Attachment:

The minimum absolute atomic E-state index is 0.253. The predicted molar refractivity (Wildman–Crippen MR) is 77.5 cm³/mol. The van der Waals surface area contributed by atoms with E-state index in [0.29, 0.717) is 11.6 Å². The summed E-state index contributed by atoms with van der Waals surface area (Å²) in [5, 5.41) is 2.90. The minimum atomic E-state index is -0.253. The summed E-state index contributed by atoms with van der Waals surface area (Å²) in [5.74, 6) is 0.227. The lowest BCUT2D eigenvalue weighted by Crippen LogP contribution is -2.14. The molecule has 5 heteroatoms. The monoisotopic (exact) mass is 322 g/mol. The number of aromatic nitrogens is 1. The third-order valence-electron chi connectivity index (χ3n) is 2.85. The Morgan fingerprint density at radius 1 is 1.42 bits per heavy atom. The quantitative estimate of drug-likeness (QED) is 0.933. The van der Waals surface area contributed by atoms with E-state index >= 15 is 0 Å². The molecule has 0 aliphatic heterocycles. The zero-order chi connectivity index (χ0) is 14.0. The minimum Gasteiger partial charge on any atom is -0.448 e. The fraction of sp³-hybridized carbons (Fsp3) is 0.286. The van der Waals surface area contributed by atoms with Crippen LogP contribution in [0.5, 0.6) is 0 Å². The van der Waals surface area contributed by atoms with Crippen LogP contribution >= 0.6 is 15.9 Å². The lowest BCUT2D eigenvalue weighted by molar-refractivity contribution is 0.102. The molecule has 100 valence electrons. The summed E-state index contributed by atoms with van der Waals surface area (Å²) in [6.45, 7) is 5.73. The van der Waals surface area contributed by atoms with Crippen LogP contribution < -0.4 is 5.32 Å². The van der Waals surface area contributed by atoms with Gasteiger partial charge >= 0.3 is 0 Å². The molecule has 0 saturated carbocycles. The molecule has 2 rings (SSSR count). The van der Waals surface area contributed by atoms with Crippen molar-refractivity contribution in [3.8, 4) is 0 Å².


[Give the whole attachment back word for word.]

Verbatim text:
The minimum absolute atomic E-state index is 0.253. The predicted molar refractivity (Wildman–Crippen MR) is 77.5 cm³/mol. The van der Waals surface area contributed by atoms with E-state index in [0.29, 0.717) is 11.6 Å². The summed E-state index contributed by atoms with van der Waals surface area (Å²) in [5, 5.41) is 2.90. The minimum atomic E-state index is -0.253. The summed E-state index contributed by atoms with van der Waals surface area (Å²) in [5.74, 6) is 0.227. The lowest BCUT2D eigenvalue weighted by Crippen LogP contribution is -2.14. The molecule has 5 heteroatoms. The monoisotopic (exact) mass is 322 g/mol. The number of aromatic nitrogens is 1. The third-order valence-electron chi connectivity index (χ3n) is 2.85. The Morgan fingerprint density at radius 1 is 1.42 bits per heavy atom. The quantitative estimate of drug-likeness (QED) is 0.933. The van der Waals surface area contributed by atoms with E-state index >= 15 is 0 Å². The molecule has 0 aliphatic heterocycles. The zero-order chi connectivity index (χ0) is 14.0. The minimum Gasteiger partial charge on any atom is -0.448 e. The fraction of sp³-hybridized carbons (Fsp3) is 0.286. The van der Waals surface area contributed by atoms with Crippen LogP contribution in [0.5, 0.6) is 0 Å². The van der Waals surface area contributed by atoms with Crippen LogP contribution >= 0.6 is 15.9 Å². The lowest BCUT2D eigenvalue weighted by molar-refractivity contribution is 0.102. The molecule has 100 valence electrons. The summed E-state index contributed by atoms with van der Waals surface area (Å²) in [6.45, 7) is 5.73. The van der Waals surface area contributed by atoms with Crippen LogP contribution < -0.4 is 5.32 Å². The van der Waals surface area contributed by atoms with Gasteiger partial charge >= 0.3 is 0 Å². The molecule has 0 saturated carbocycles. The molecule has 2 rings (SSSR count). The van der Waals surface area contributed by atoms with Crippen molar-refractivity contribution in [3.8, 4) is 0 Å².